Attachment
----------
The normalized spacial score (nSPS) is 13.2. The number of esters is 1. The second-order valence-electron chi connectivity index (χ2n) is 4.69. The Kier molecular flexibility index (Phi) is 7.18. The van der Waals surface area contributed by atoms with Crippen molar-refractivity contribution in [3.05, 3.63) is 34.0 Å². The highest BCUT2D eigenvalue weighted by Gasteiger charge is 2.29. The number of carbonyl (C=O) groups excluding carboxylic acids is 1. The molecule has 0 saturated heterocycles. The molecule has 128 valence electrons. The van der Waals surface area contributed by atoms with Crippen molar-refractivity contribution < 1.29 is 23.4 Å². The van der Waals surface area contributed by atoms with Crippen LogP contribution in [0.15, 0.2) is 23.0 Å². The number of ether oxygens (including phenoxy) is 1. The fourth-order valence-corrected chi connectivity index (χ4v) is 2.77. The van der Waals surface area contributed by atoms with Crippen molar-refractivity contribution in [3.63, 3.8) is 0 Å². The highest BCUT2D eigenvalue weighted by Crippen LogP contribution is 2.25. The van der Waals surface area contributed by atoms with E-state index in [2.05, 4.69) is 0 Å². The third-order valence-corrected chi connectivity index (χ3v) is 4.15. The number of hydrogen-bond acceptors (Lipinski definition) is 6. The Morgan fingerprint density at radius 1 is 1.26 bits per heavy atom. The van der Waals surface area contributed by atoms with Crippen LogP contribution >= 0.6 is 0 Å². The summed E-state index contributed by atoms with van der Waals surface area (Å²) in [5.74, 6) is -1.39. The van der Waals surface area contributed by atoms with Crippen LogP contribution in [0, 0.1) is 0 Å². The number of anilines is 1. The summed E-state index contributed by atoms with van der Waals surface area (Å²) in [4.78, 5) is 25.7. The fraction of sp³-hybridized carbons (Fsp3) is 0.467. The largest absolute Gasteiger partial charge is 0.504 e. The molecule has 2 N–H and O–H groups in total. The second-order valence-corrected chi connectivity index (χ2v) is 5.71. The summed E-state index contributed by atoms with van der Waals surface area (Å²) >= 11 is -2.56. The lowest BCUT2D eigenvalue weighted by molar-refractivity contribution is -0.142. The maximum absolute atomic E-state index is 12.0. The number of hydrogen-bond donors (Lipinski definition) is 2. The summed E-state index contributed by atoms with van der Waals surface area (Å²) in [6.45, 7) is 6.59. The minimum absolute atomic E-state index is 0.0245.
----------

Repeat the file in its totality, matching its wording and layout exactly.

The normalized spacial score (nSPS) is 13.2. The number of esters is 1. The second-order valence-electron chi connectivity index (χ2n) is 4.69. The Kier molecular flexibility index (Phi) is 7.18. The van der Waals surface area contributed by atoms with Crippen molar-refractivity contribution in [3.05, 3.63) is 34.0 Å². The highest BCUT2D eigenvalue weighted by Gasteiger charge is 2.29. The number of carbonyl (C=O) groups excluding carboxylic acids is 1. The molecule has 0 saturated heterocycles. The molecule has 128 valence electrons. The van der Waals surface area contributed by atoms with Crippen molar-refractivity contribution < 1.29 is 23.4 Å². The van der Waals surface area contributed by atoms with Crippen LogP contribution in [0.15, 0.2) is 23.0 Å². The number of ether oxygens (including phenoxy) is 1. The fourth-order valence-corrected chi connectivity index (χ4v) is 2.77. The van der Waals surface area contributed by atoms with Crippen molar-refractivity contribution in [3.63, 3.8) is 0 Å². The highest BCUT2D eigenvalue weighted by Crippen LogP contribution is 2.25. The van der Waals surface area contributed by atoms with E-state index in [2.05, 4.69) is 0 Å². The third-order valence-corrected chi connectivity index (χ3v) is 4.15. The number of hydrogen-bond acceptors (Lipinski definition) is 6. The Morgan fingerprint density at radius 1 is 1.26 bits per heavy atom. The van der Waals surface area contributed by atoms with Crippen LogP contribution >= 0.6 is 0 Å². The summed E-state index contributed by atoms with van der Waals surface area (Å²) in [5.74, 6) is -1.39. The van der Waals surface area contributed by atoms with Crippen LogP contribution in [0, 0.1) is 0 Å². The number of anilines is 1. The summed E-state index contributed by atoms with van der Waals surface area (Å²) in [4.78, 5) is 25.7. The fraction of sp³-hybridized carbons (Fsp3) is 0.467. The largest absolute Gasteiger partial charge is 0.504 e. The molecule has 2 N–H and O–H groups in total. The second-order valence-corrected chi connectivity index (χ2v) is 5.71. The summed E-state index contributed by atoms with van der Waals surface area (Å²) >= 11 is -2.56. The lowest BCUT2D eigenvalue weighted by molar-refractivity contribution is -0.142. The maximum absolute atomic E-state index is 12.0. The number of hydrogen-bond donors (Lipinski definition) is 2. The summed E-state index contributed by atoms with van der Waals surface area (Å²) in [6.45, 7) is 6.59. The minimum absolute atomic E-state index is 0.0245.